It is very odd that they converge exactly just before my end point and then diverge rapidly again. With this h= 108*$t; bzcp=[[0,0,0],[0,0,50],[78,0,50h],[78,0,h]]; bzcp=[[0, 0, 0], [0, 0, 125.85], [0, 79.721, 125.85], [0, 79.721, h]]; They converge around about t = 0.945. Very odd.
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It is not odd to me. It was a coincidence that you get an almost level inner control points at the table lower position with the given length you have chosen. The factor that changes the bending energy for a given length is the balance between the two endpoint derivative and not the inner point positions. Along the table path from top to bottom the balance goes from 0.5 to 0.798 and that is what maters.
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Although your s value covers that range your control points are
never far from level and the curves are never much different in shape or
minimum z over the full movement. What I find odd is both versions
exactly match at three points. No surprise they match in the middle.
For my code to work I need to start with the control points level because I adjust them as follows
function adjust_bezier(v, r) = let(extension = (v[1]  v[0]) * (r  1)) [v[0], v[1] + extension, v[2] + extension, v[3]];
Your
code works with my control points. If I give it control points that
have equal endpoint lengths like your original code then it produces a
slightly different result that actually has higher energy at the end
point than mine.
E.g. bzcp=[[0, 0, 0], [0, 0, 125.85], [0, 79.721, 125.85 + h], [0, 79.721, h]]; bzcp2=[[0, 0, 0], [0, 0, 125.85], [0, 79.721, 125.85], [0, 79.721, h]];
It gives a slightly lower energy result staring with bzcp2 when h = 108. Probably a numerical accuracy issue.
I made a video and that seems to show some numerical instability. https://youtu.be/6t8Taul_4Rw
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I think subdivBezier3 may have a bug in it. It seems to produce a path that has segments with zero curvature. I.e. subtracting adjacent tangents produces zero. E.g. path = subdivBezier3(bezier, 4); for(i = [1 : len(path) 2]) echo(path[i+1]path[2]  (path[i]path[i1])); ECHO: [0, 0.31141, 0.258989]
ECHO: [0, 0.31141, 0.258989]
ECHO: [0, 0.272484, 0.272173]
ECHO: [0, 0, 3.55271e015]
ECHO: [0, 0.272484, 0.272173]
ECHO: [0, 0.233558, 0.285357]
ECHO: [0, 0, 0]
ECHO: [0, 0.233558, 0.285357]
ECHO: [0, 0.194631, 0.29854]
ECHO: [0, 0, 0]
ECHO: [0, 0.194631, 0.29854]
ECHO: [0, 0.155705, 0.311724]
ECHO: [0, 0, 7.10543e015]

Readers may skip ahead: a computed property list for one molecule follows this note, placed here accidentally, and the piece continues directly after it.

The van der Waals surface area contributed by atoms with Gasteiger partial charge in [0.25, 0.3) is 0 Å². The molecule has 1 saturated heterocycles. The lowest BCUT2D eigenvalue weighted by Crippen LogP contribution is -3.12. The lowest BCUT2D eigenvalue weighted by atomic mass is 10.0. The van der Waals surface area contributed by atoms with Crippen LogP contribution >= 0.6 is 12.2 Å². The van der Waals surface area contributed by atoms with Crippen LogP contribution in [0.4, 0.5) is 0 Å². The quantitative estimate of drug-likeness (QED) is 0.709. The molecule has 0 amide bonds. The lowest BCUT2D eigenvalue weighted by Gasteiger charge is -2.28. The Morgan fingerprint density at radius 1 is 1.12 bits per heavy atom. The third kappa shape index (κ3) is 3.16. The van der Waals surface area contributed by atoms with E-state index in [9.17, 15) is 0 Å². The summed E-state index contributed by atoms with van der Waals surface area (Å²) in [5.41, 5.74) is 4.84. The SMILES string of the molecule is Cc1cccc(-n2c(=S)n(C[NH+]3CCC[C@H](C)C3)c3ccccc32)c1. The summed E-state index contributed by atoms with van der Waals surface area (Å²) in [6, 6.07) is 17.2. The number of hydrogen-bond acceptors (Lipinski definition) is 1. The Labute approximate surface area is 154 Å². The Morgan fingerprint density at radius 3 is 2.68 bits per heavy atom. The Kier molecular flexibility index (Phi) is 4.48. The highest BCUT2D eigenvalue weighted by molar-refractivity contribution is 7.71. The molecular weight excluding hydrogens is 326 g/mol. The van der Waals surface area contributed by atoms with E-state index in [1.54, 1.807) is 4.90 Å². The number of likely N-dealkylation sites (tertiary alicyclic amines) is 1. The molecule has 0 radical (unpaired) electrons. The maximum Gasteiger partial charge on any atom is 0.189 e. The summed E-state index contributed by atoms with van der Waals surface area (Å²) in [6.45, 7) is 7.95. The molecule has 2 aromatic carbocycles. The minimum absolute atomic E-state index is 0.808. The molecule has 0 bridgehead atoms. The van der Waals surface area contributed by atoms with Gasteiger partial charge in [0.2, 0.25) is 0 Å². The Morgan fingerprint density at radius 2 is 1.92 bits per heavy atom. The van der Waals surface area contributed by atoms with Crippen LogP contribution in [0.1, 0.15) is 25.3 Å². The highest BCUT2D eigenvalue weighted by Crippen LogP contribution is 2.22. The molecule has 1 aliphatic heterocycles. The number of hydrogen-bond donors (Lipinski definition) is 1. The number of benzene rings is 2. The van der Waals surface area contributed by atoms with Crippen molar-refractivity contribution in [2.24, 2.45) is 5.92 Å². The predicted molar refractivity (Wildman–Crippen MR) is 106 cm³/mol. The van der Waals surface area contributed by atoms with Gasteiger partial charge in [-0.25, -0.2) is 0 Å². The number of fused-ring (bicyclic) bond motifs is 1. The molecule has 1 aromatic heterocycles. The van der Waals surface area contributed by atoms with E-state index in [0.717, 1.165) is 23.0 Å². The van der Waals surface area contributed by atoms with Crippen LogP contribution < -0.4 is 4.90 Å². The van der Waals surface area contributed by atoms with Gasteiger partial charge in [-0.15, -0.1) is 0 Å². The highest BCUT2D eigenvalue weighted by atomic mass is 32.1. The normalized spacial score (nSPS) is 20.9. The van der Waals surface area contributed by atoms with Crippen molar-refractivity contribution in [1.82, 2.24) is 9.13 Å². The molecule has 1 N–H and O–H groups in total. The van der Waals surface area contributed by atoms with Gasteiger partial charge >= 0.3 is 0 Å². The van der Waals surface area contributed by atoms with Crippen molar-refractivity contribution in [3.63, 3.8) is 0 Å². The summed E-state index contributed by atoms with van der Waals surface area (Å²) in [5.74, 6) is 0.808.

ECHO: [0, 0.155705, 0.311724]
ECHO: [0, 0.116779, 0.324907]
ECHO: [0, 3.55271e015, 7.10543e015]
ECHO: [0, 0.116779, 0.324907]
ECHO: [0, 0.0778525, 0.338091]
ECHO: [0, 3.55271e015, 0]
ECHO: [0, 0.0778525, 0.338091]
ECHO: [0, 0.0389263, 0.351274]
ECHO: [0, 7.10543e015, 0]
ECHO: [0, 0.0389263, 0.351274]
ECHO: [0, 0, 0.364458]
ECHO: [0, 0, 0]
ECHO: [0, 0, 0.364458]
ECHO: [0, 0.0389263, 0.377642]
ECHO: [0, 7.10543e015, 0]
ECHO: [0, 0.0389263, 0.377642]
ECHO: [0, 0.0778525, 0.390825]
ECHO: [0, 0, 7.10543e015]
ECHO: [0, 0.0778525, 0.390825]
ECHO: [0, 0.116779, 0.404009]
ECHO: [0, 7.10543e015, 0]
ECHO: [0, 0.116779, 0.404009]
ECHO: [0, 0.155705, 0.417192]
ECHO: [0, 1.42109e014, 1.77636e015]
ECHO: [0, 0.155705, 0.417192]
ECHO: [0, 0.194631, 0.430376]
ECHO: [0, 0, 1.77636e015]
ECHO: [0, 0.194631, 0.430376]
ECHO: [0, 0.233558, 0.44356]
ECHO: [0, 0, 0]
ECHO: [0, 0.233558, 0.44356]
ECHO: [0, 0.272484, 0.456743]
ECHO: [0, 0, 7.10543e015]
ECHO: [0, 0.272484, 0.456743]
ECHO: [0, 0.31141, 0.469927]
ECHO: [0, 0.31141, 0.469927]
There shouldn't be any zero curvature sections in this curve.
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There is a small typo in your last code. Anyway, the output of subdivBezier3() should be fully understood in order to compute the curvature correctly.
ShowBezier(bzcp,t=0.5); ShowPolygonal(bzcp,t=0.7); sbz = subdivBezier3(bzcp,n=2); for(i=[0:len(sbz)1]) translate(sbz[i]) if(i%3) color("red") sphere(1.5); else color("blue") sphere(1.5);
The dots are the points of the sequence generated by subdivBezier3(). The four dots between (and including) two subsequent blue dots are the control points of the arc going from one to the other. The curvature at each blue dot may be computed either by considering the two subsequent red dots or the two previous ones. If you take a blue dot, one before and one after, a zero curvature would result because those three points are always colinear. I don't see any bug there.
The numerical instability may be in the _bestS() code, the method of finding the energy minimizing curve. I am looking for a bug there.
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Yes there is an erroneous 2 in my code but the output I posted was correct.
The confusing thing is you draw the Bezier curve with the results from subdivBezier3 but its output isn't a Bezier curve. To speed up drawing I passed it to my Frenet sweep and it choked.
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The result of subdivBezier3() is not a sequence of points in the curve. It is a sequence of control points of partial arcs of the incoming curve. So, just a third of its points are actually on the curve. You will have troubles computing Frenet frame for the sequence because there are many subsequences of 3 colinear points in it. The sequence generated by subdivBezier3(bz,n) is a polygonal that approximates the curve. The greater the value of n the better is the approximation. The sequence length grows exponentially with n, though. It is faster to subdivide than to evaluate an equal number of points points in the curve and the convergence rate is better.